On a gloomy autumn morning, Konwicki—the author, narrator, and hero of this remarkable novel—is visited by two old comrades from the opposition, who propose that he set himself on fire in front of Communist Party headquarters that evening. Reluctantly, and believing he can always back out, Konwicki accepts. For the rest of the day and the book, he wanders, gas can in hand, through a Warsaw that is both surreal and all too real. Typical is his run-in with the secret police, who inject him with a drug that makes him so sensitive to pain that the flick of a finger against his flesh causes him to howl in agony. There is also Nadezhda, the beautiful Russian girl with slightly slanted green eyes, whom he comes to love in the course of an hour.
A Minor Apocalypse is many books. It is a personal testament containing both Konwickis last thoughts and his personal remedy for dandruff, and a roman a clef in which prominent Polish figures, such as film director Andrzej Wajda and KOR founder Jacek Kuron, appear, thinly disguised in satire. It is as well a tract on Polish Russian relations, for on that same surreal autumn day Poland "applies" for membership in the U.S.S.R. All the various themes are kept jumping on a thread of suspense that slackens and tautens by turns, for we are not certain, until the final paragraph, whether Konwicki will go through with his martyrdom.
"Like such other anarchic spirits as Flann OBrien and Celine, Konwicki has a lovely light way of writing, which never clogs chaos with self-pity and bestows upon the direst pages sentences of casual magic." (John Updike, New Yorker )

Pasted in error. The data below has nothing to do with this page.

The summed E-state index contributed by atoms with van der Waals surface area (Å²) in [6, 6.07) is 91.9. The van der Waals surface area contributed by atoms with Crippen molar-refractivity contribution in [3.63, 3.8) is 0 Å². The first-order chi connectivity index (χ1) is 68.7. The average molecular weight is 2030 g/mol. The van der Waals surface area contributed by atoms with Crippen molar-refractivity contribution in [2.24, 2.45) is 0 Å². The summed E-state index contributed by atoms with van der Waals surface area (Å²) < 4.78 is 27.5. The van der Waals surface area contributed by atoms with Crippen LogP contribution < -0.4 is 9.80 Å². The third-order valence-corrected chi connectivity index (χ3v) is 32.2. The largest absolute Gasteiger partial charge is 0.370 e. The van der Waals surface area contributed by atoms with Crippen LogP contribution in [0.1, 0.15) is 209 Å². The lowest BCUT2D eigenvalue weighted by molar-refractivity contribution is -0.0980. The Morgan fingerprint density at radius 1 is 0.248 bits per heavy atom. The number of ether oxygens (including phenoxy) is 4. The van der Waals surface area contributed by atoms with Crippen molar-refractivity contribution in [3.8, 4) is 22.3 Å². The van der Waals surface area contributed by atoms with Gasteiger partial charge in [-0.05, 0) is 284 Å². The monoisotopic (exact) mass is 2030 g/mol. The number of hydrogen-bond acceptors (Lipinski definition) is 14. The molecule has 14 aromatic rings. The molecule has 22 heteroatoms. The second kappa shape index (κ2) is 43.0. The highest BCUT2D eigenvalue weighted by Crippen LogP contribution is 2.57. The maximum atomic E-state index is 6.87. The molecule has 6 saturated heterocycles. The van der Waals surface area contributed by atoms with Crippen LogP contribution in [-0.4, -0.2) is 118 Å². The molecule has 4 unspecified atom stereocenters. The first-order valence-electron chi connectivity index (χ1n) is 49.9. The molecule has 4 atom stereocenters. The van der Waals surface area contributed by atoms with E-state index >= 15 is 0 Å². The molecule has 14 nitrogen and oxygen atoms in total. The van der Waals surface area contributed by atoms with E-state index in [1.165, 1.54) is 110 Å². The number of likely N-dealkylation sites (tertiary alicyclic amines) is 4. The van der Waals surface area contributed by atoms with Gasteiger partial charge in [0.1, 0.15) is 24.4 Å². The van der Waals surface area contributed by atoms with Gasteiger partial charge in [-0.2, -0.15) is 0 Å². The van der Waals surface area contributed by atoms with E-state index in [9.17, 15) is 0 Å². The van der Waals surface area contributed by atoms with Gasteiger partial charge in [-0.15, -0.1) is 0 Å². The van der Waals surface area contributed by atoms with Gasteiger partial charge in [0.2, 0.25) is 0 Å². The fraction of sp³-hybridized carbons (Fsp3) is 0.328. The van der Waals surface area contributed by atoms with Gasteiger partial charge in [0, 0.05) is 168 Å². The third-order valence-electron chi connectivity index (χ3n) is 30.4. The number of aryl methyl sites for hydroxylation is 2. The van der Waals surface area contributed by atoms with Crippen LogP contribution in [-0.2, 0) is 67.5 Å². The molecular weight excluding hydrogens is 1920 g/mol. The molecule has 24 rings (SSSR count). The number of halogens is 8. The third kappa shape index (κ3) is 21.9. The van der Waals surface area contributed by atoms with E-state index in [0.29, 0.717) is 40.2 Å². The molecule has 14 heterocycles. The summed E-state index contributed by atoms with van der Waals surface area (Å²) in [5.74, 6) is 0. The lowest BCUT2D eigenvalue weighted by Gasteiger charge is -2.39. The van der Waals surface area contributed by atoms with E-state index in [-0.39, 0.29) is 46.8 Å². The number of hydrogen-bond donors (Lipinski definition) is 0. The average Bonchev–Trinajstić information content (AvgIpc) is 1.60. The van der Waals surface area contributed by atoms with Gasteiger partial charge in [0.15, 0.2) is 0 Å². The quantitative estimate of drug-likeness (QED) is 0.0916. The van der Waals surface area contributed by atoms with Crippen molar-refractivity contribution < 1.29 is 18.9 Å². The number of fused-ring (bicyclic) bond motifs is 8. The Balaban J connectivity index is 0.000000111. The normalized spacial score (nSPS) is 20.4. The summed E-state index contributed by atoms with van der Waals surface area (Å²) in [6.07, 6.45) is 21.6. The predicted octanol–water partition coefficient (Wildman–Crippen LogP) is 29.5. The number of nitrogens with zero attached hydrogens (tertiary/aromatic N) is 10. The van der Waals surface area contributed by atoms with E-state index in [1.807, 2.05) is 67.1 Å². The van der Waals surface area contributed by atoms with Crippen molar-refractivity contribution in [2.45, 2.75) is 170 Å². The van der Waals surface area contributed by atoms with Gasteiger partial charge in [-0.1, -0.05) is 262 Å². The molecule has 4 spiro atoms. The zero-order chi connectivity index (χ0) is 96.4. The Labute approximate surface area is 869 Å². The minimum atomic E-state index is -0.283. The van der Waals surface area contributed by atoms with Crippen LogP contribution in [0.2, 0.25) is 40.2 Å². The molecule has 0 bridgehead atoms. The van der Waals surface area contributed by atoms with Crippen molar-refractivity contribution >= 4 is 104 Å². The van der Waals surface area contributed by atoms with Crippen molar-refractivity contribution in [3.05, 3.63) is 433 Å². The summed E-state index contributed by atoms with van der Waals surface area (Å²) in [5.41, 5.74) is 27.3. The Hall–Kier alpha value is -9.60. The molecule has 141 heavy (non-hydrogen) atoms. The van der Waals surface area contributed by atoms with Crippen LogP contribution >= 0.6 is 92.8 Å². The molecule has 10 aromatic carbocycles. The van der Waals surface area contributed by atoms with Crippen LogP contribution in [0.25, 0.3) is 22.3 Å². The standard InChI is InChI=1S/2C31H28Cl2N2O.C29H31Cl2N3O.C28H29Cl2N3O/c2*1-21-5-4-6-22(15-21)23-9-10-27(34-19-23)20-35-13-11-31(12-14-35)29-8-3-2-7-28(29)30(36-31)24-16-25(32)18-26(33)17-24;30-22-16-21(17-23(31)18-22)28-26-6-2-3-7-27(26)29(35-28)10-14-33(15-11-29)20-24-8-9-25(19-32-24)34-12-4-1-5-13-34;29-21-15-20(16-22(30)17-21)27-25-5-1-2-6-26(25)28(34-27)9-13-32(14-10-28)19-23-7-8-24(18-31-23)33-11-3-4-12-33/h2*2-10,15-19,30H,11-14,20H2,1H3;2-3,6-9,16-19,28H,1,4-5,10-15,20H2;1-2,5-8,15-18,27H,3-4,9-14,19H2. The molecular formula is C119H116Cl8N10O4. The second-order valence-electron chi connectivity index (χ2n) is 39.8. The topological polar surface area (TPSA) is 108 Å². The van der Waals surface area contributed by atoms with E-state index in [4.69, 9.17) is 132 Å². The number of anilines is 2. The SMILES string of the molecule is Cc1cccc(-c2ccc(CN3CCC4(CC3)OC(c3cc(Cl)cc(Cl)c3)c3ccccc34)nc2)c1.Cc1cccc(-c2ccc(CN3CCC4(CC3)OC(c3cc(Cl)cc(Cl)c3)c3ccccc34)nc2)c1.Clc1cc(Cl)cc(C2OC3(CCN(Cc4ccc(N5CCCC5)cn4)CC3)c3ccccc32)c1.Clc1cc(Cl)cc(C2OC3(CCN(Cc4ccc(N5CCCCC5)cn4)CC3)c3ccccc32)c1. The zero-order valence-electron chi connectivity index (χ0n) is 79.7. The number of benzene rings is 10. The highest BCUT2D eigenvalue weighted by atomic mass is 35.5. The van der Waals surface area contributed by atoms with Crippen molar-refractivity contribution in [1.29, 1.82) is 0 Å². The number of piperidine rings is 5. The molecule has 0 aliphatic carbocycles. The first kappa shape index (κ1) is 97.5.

"A Minor Apocalypse is a book that feels like a bomb about to explode." (Kirkus)
"Clever and painfully amusing . . . [A Minor Apocalypse] cant, by its very nature, offer answers. But it has its own wracking and bitter authenticity." (Irving Howe, New York Review of Books
"It has elements of satire, night profound political analysis based on authentic situations. But Mr. Konwicki also mixes crude humor with a lyrical love plot, solemnity with revels, irony with pathos, and realistic observations with philosophical ruminations." (New York Times Book Review )
"This is political satire at its best." (Michael Heim, Los Angeles Times)
"Konwickis portrait of modern Poland masterfully blends the abject and the absurd. . . . It reaffirms Konwicki as one of the foremost commentators on his countrys plight." (Library Journal )
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